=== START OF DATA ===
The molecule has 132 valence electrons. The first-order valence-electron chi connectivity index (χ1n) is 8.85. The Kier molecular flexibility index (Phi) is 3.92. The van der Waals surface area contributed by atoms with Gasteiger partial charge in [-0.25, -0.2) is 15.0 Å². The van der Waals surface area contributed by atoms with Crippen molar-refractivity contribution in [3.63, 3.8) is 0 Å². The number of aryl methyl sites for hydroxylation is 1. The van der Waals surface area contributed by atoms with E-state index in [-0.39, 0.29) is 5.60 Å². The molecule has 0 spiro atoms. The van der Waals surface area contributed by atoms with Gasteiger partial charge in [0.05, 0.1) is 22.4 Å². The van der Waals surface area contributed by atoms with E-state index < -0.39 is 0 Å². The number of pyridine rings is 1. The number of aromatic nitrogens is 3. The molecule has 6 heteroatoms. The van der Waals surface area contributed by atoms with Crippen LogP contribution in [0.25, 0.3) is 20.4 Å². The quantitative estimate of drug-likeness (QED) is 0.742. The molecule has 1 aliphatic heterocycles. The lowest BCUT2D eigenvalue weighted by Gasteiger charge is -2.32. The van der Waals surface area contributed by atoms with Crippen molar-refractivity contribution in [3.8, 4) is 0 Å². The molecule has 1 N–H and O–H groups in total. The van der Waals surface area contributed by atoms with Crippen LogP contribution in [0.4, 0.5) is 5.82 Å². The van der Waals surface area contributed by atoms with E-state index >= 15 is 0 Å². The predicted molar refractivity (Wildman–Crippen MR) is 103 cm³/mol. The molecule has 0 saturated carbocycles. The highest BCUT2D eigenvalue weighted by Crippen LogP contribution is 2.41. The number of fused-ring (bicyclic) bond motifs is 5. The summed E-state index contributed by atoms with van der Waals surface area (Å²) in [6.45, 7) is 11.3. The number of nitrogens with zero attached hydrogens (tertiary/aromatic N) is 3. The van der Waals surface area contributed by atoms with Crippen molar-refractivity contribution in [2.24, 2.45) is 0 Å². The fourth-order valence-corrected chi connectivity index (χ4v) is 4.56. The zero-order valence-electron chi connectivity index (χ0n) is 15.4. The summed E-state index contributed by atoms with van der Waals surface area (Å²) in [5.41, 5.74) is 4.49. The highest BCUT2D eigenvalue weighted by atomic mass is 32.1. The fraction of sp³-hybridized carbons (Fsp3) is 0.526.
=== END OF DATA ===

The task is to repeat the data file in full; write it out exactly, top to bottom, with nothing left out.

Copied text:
The molecule has 132 valence electrons. The first-order valence-electron chi connectivity index (χ1n) is 8.85. The Kier molecular flexibility index (Phi) is 3.92. The van der Waals surface area contributed by atoms with Gasteiger partial charge in [-0.25, -0.2) is 15.0 Å². The van der Waals surface area contributed by atoms with Crippen molar-refractivity contribution in [3.63, 3.8) is 0 Å². The number of aryl methyl sites for hydroxylation is 1. The van der Waals surface area contributed by atoms with E-state index in [-0.39, 0.29) is 5.60 Å². The molecule has 0 spiro atoms. The van der Waals surface area contributed by atoms with Gasteiger partial charge in [0.05, 0.1) is 22.4 Å². The van der Waals surface area contributed by atoms with E-state index < -0.39 is 0 Å². The number of pyridine rings is 1. The number of aromatic nitrogens is 3. The molecule has 6 heteroatoms. The van der Waals surface area contributed by atoms with Crippen LogP contribution in [0.25, 0.3) is 20.4 Å². The quantitative estimate of drug-likeness (QED) is 0.742. The molecule has 1 aliphatic heterocycles. The lowest BCUT2D eigenvalue weighted by Gasteiger charge is -2.32. The van der Waals surface area contributed by atoms with Crippen molar-refractivity contribution in [3.8, 4) is 0 Å². The molecule has 1 N–H and O–H groups in total. The van der Waals surface area contributed by atoms with Crippen LogP contribution in [0.4, 0.5) is 5.82 Å². The van der Waals surface area contributed by atoms with E-state index >= 15 is 0 Å². The predicted molar refractivity (Wildman–Crippen MR) is 103 cm³/mol. The molecule has 0 saturated carbocycles. The highest BCUT2D eigenvalue weighted by Crippen LogP contribution is 2.41. The number of fused-ring (bicyclic) bond motifs is 5. The summed E-state index contributed by atoms with van der Waals surface area (Å²) in [6.45, 7) is 11.3. The number of nitrogens with zero attached hydrogens (tertiary/aromatic N) is 3. The van der Waals surface area contributed by atoms with Crippen molar-refractivity contribution in [2.24, 2.45) is 0 Å². The fourth-order valence-corrected chi connectivity index (χ4v) is 4.56. The zero-order valence-electron chi connectivity index (χ0n) is 15.4. The summed E-state index contributed by atoms with van der Waals surface area (Å²) in [5.41, 5.74) is 4.49. The highest BCUT2D eigenvalue weighted by atomic mass is 32.1. The fraction of sp³-hybridized carbons (Fsp3) is 0.526.